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The Digital Manufacturer: Advancing a New Revolution in Efficiency and Quality

- November 16, 2015 - 4 Comments

With robotics and automation, manufacturers have advanced our industry over the last few decades, driving innovations and improvements in productivity and efficiency that were once only the imagination of science fiction writers and TV/movie producers. Today, however, the next wave of transformation is required—in order to take companies and the industry to even grander levels—with a digital revolution in manufacturing.

Pressures on manufacturers from global market upheavals, changing customer expectations, and digital disruption require companies to take every competitive advantage—at every step in the supply chain and beyond. To meet these demands and market transition, manufacturers must have deep organizational and technological progress, what we refer as digital business transformation.

To explore some of the mounting pressures on manufacturers—and the exciting opportunities to capture new value with digitization—Cisco recently undertook and released a comprehensive research study. This research includes a survey of 625 senior manufacturing leaders from 13 countries, representing both industrial machinery and equipment and all types of end-user manufacturers.

Cisco’s survey found that 79 percent of manufacturing industry leaders are bracing for digital disruption to impact their company in the next three years. Most (86 percent) are looking to build new business models around their service offerings as a source of recurring revenue. However, despite their stated interest in growing services, only 29 percent expect service revenue to grow faster than product revenue. See additional highlights in this presentation:

These manufacturing executives understand the resolution to this service dilemma lies in digitization. When we asked them which technologies would have the greatest impact on production over the next three years, they cited core digital technologies such as cloud (37 percent), Internet of Things-related machine-to-machine (M2M) communications (33 percent), and analytics (32 percent).

This is notable in part because of what respondents did not emphasize: “manufacturing” technologies such as robotics, 3D printing, and so forth. It underscores the pivotal role of digitization in manufacturing’s evolution. Increasingly, overall performance and product quality depend on sharing data and insights across the supply chain — and an expanded ecosystem — to increase overall productivity and agility. Moreover, many manufacturers lack the platform with digital capabilities to make this possible.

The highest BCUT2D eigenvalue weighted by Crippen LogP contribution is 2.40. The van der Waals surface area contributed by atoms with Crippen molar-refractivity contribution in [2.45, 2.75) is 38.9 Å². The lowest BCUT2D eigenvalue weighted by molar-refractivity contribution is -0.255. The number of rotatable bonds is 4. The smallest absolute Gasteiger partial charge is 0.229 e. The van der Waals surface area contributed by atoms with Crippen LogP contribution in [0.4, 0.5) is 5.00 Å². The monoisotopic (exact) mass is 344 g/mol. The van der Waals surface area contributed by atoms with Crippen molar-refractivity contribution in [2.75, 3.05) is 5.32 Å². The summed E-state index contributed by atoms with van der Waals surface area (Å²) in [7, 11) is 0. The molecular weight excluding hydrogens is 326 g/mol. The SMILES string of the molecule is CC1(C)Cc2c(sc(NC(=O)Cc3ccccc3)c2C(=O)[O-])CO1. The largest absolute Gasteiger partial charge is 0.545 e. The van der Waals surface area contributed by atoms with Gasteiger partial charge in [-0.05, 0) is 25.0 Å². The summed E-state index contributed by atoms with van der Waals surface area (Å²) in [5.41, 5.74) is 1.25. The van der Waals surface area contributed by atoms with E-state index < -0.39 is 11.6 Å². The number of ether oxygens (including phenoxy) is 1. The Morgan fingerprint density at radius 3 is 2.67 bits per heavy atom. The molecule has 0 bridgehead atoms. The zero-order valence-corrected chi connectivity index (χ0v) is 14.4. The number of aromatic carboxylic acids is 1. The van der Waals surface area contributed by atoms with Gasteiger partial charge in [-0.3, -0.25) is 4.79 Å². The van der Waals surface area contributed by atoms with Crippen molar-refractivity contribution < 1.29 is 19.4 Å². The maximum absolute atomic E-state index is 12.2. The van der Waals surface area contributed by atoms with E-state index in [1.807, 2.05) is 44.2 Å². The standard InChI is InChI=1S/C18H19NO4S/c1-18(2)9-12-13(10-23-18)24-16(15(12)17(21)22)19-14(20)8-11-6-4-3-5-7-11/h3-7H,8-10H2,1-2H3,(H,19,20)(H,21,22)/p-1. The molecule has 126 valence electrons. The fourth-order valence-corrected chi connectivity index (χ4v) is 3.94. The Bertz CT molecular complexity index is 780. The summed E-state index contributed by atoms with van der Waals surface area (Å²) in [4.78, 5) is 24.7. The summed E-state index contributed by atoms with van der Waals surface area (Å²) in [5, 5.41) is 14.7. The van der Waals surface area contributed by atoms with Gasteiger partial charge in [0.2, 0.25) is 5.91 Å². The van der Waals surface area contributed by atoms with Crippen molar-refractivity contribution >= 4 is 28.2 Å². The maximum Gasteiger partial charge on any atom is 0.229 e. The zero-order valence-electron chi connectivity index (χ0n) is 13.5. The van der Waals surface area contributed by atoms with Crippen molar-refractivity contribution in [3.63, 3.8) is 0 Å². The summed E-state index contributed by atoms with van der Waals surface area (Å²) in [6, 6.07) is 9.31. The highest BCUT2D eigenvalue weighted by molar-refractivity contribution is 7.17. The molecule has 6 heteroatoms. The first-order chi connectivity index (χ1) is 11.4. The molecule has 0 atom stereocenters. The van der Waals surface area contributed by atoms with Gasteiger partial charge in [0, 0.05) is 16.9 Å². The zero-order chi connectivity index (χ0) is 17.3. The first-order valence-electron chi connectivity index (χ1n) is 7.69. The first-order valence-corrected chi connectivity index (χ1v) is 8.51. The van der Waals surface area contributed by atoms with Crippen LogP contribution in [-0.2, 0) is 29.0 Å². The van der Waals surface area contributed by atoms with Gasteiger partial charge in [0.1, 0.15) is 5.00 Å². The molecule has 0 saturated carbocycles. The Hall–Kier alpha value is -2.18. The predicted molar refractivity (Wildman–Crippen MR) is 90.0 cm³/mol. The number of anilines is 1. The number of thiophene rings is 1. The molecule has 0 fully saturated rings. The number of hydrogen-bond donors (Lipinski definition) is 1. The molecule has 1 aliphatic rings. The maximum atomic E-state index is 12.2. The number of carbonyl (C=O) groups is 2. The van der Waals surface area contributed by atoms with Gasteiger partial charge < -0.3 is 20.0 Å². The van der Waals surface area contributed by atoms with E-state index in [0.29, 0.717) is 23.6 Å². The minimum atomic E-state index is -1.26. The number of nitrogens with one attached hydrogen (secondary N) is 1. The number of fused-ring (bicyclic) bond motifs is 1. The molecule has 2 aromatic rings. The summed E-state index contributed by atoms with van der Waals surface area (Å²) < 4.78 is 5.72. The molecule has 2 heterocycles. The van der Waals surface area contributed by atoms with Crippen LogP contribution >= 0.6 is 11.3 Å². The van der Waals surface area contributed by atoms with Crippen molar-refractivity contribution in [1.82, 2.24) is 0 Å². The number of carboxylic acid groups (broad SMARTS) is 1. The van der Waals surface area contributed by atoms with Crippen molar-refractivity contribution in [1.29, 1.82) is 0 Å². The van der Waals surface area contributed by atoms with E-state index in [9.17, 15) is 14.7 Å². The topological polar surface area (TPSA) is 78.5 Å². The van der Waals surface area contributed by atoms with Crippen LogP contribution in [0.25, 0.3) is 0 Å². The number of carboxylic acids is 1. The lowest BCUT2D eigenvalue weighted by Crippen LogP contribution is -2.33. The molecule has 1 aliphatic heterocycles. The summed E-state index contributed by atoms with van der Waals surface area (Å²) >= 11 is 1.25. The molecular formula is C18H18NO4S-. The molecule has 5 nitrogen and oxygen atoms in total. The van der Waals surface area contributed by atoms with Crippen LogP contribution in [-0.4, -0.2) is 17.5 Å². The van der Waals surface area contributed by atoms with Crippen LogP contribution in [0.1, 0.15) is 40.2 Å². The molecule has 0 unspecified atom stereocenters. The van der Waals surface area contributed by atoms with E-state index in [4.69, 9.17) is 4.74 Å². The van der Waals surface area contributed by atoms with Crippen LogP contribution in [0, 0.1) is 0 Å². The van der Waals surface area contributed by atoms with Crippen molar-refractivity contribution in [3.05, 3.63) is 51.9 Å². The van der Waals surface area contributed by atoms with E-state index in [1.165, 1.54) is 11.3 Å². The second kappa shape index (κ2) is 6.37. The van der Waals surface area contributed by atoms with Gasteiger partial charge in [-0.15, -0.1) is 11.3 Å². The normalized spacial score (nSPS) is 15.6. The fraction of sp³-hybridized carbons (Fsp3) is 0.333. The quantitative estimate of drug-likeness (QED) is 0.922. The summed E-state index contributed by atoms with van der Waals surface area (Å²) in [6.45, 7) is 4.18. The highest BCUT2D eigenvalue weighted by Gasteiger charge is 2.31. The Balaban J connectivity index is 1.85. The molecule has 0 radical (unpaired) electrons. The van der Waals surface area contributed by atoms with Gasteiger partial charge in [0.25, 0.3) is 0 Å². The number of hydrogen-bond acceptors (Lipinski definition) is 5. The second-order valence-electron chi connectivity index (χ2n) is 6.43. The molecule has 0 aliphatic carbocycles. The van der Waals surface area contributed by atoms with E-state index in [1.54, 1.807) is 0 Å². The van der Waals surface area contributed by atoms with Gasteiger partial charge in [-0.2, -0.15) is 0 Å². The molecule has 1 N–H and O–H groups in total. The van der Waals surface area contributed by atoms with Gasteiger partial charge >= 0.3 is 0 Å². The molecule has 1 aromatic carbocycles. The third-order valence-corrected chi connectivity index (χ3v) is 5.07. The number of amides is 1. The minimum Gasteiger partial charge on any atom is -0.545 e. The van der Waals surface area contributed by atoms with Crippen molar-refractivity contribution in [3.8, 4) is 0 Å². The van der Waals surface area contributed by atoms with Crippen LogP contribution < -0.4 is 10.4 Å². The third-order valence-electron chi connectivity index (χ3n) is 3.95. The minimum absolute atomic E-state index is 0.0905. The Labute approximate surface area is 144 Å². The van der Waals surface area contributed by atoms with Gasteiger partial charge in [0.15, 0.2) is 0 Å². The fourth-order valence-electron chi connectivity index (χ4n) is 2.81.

To compete on a rapidly evolving playing field will demand a more complete digital transformation. The goal is to enable a hyper-aware organization capable of informed decision-making and rapid execution. What’s more, even just initial investments to add such agility will lead to a substantial payoff. Cisco’s research study included economic opportunity analysis, which identified a 12.8 percent profit upside over three years for manufacturers that digitize.

Among the value drivers that contributed to this potential profit opportunity were asset utilization, improved supply chain and logistics, innovation, sustainability, and customer engagement — all of which will depend upon organization-wide digital transformation. Asset utilization, for example, can be greatly improved by expanding the capabilities of connected industrial machines by incorporating fundamental digital technologies such as analytics and cloud. This enables new applications such as remote monitoring and predictive maintenance, driving business outcomes such as longer equipment lifespan, reduced maintenance costs, less downtime, and shorter time to process orders.

As in so many other industries, the stakes in manufacturing are high. Competitors that innovate and digitize faster will capture more of the available “Value at Stake” (defined as new value creation, or value that migrates among firms, based on the ability — or inability — to harness digital technologies). Digital transformation will create the foundation for a dynamic, integrated supply chain, operating with much greater efficiency as it links customer needs to the delivery of high-value goods and services.

The stakes are high, but the opportunity for manufacturers that digitize will reach even higher. What challenges do you face as you transform your manufacturing business models? Please leave me a comment below, and thanks for reading!

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4 Comments

  1. The time for manufacturers to go digital is now. Big data has had a profound impact on the industry, and utilizing apps that allow us to use this data in meaningful ways increases productivity and profits.

      Hi, Cheryl. I whole-heartedly agree. As our executive chairman John Chambers might phrase it, we are clearly facing an accelerated Market Transition for manufacturers. Incumbents must disrupt business models, or face being disrupted! We must digitize our services capabilities, end-to-end RD&E-to-production and supply chain operations, and sales/customer experience models--all of which as you put it, allows us to utilize new, precise, more contextualized data to fuel growth and profitability. Great call-out, Cheryl, and thank you for reading and commenting!

  2. Fantastic...

      Thank you for reading and commenting, Naila!